Tindersticks have had a long and fruitful relationship with French filmmaker Claire Denis dating back to the band's early years.

The group's first soundtrack for Denis, Nénette Et Boni (1996), was also their third album, following two eponymous and now legendary Tindersticks full-lengths in the early 90s. Five more soundtracks have followed, tracking faithfully alongside Denis' own critically- acclaimed trajectory, marking one of the more fertile, consistent and resonant relationships between a director and a group of musicians in contemporary cinema.

The set gathers all six of the Claire Denis soundtracks written and performed by Tindersticks or their members; Stuart A. Staples for L'Intrus and Dickon Hinchliffe for Vendredi Soir, alongside four others credited to the full band: Nénette et Boni, Trouble Every Day, 35 Rhums and White Material.

Four of the six soundtracks are previously unreleased – all of the film scores since 2002 are issued in this set for the first time. It is a subtle, beautiful body of work and an integral part of the Tindersticks oeuvre.

5xCD / 5x180gLP BOX SET

Each CD or 180gLP is housed in a cardstock duotone print sleeve with silver spot inks (and silver varnished interiors for the CD wallets).

The five discs (L'Intrus and Vendredi Soir are compiled on a single disc) are housed in a foil-embossed double-wall slip box with custom die-cut window, hand-made from 550gsm/25pt all-black brushed-finish uncoated board.

Includes a 64-page perfect-bound booklet with 30 pages of colour film stills and an essay by Michael Hill (in English and translated to French).

5X180gLP edition includes two posters. LPs pressed on 180g vinyl at Optimal (Germany). LP edition limited to 1000 copies.

All papers and boards are 100% recycled or FSC-certified with recycled content.

“The history of cinema has been replete with successful partnerships between director and composer: Hitchcock and Herrmann; Spielberg and Williams, Lynch and Badalamenti. There’s even a Wikipedia page devoted to such collaborations. Yet one fellowship overlooked by the Wiki league is that between fearless French cinematic impressionist Denis and her loyal band of care-worn Nottingham craftsmen. Since a chance meeting in Paris in 1995, Tindersticks have been at Denis’ service, writing close-miked chamber soundtracks of rain-pattered mystery and soft-voiced melancholy. Collected together, the fear might have been that the Tindersticks sound would be found wanting. Yet from 1996’s Nénette et Boni to 2009’s White Material here is a sound in evolution…always pulsing with the same intimate warmth as Denis’ films.”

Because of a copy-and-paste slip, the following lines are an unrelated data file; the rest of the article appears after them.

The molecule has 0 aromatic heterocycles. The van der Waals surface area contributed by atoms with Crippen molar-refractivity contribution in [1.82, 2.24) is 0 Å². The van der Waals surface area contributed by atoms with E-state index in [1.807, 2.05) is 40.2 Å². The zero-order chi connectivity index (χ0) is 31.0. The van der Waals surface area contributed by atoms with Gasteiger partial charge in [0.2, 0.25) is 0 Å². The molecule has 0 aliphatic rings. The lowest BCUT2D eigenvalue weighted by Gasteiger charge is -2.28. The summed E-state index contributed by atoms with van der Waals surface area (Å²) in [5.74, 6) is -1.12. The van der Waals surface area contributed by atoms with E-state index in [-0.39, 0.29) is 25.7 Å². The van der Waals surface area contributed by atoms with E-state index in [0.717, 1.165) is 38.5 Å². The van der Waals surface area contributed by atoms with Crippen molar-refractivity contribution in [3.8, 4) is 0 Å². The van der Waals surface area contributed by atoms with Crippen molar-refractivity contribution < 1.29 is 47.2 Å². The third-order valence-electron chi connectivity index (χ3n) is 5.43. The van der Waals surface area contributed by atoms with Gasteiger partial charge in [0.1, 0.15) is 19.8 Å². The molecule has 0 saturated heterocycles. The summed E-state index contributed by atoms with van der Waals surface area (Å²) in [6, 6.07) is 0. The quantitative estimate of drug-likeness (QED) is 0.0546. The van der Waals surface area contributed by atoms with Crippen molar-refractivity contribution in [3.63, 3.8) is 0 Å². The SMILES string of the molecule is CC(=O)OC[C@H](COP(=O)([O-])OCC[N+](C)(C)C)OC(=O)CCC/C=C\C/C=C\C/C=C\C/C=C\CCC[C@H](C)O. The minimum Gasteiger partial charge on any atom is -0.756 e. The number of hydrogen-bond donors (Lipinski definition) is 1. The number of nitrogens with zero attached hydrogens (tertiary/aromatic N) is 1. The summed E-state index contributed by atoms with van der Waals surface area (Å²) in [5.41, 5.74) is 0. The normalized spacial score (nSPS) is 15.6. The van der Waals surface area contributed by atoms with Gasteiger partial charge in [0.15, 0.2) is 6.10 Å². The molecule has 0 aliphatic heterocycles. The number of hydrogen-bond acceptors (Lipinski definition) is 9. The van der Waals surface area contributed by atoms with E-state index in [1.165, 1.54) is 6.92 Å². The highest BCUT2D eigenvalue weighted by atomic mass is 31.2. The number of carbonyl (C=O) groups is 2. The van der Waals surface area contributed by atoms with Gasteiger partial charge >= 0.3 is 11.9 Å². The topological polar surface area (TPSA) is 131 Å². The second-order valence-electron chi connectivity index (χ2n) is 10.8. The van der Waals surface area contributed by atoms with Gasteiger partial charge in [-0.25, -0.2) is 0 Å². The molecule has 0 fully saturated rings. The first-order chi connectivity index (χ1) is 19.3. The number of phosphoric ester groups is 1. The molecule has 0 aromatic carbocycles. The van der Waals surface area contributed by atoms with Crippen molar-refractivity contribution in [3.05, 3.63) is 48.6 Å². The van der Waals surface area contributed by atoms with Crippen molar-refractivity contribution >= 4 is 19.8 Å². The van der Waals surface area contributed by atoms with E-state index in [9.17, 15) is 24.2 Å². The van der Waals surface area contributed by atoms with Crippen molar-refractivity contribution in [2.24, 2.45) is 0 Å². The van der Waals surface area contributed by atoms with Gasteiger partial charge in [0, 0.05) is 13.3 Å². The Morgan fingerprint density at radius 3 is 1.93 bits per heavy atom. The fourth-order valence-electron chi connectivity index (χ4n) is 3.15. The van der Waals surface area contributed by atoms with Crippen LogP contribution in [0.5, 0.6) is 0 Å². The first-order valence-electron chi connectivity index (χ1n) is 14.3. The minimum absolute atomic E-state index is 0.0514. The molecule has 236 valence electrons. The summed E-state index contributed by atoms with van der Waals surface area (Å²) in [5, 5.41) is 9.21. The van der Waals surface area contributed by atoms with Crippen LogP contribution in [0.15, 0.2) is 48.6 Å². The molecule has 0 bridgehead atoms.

“Fine work lies within. Staples’ score for 2004’s L’Intrus builds tension with jazzy percussion and metallic echo-soaked guitar, while 2009’s White Material is sombre and stately, all droning accordians and wandering flute.”


“Tindersticks early on showed interest in orchestration, and the band has developed that forte magically, yet ruminatively and cautiously, on these films scores. Like Denis' art films, which rigorously avoid sentimentality, these scores never succumb to pretty lushness. They always keep their introspective melancholy nearby.”


“This box, with its extensive notes that offer a narrative history of the band's work with Denis, is a nicely assembled and welcome addition to the Tindersticks discography. It's not a casual purchase, but the band's most dedicated fans and soundtrack heads will be thankful for its creation.”



Sometime in Paris '95, I thought it was La Cigale, she says it was the Bataclan, I'm not sure.

That is where we met anyway, one of those places, after a concert. She was writing the screenplay for Nénette et Boni and something in our song "My Sister" had clicked with her, she asked us if we would like to make the music for the film. We had film scoring pretensions, soundtrack music had always been a thing of David's from when we met way back (though we could barely play, we had dreams).

It seemed the right next move for us, it fitted with the energy and flow of our band. We had this thing about Miles' Ascenseur pour l'échafaud. Passing through Paris he stopped off at the studio with the band and recorded the score right there and then, in a day, watching the film for the first time and reacting musically. Seemed like a good place to start.

I suppose the essence was there, that's how we began, and after a few fumbling months we delivered the music for Nénette et Boni, nervously.

That's how it all started, maybe we just got on, had some kind of understanding; we have never really talked about it. I was told she said in an interview that we understand the films before she does; maybe that's true in some way, but I think she was just being gracious.

Approaching each film has always asked us to step into an unknown, stretch ourselves and do things we did not think we were able. At the end we always feel changed in some way. This has fed into all our other music and is a contributing factor to why we're still struggling to catch our ideas after all these years, still frustrated and fascinated in equal measure.

Other people have asked us to score their films, but we always reached a point where we realised that the freedom and conversation Claire affords (and expects from) us is not there, and then it becomes something different, making music for money - something we're well aware we have never been very good at.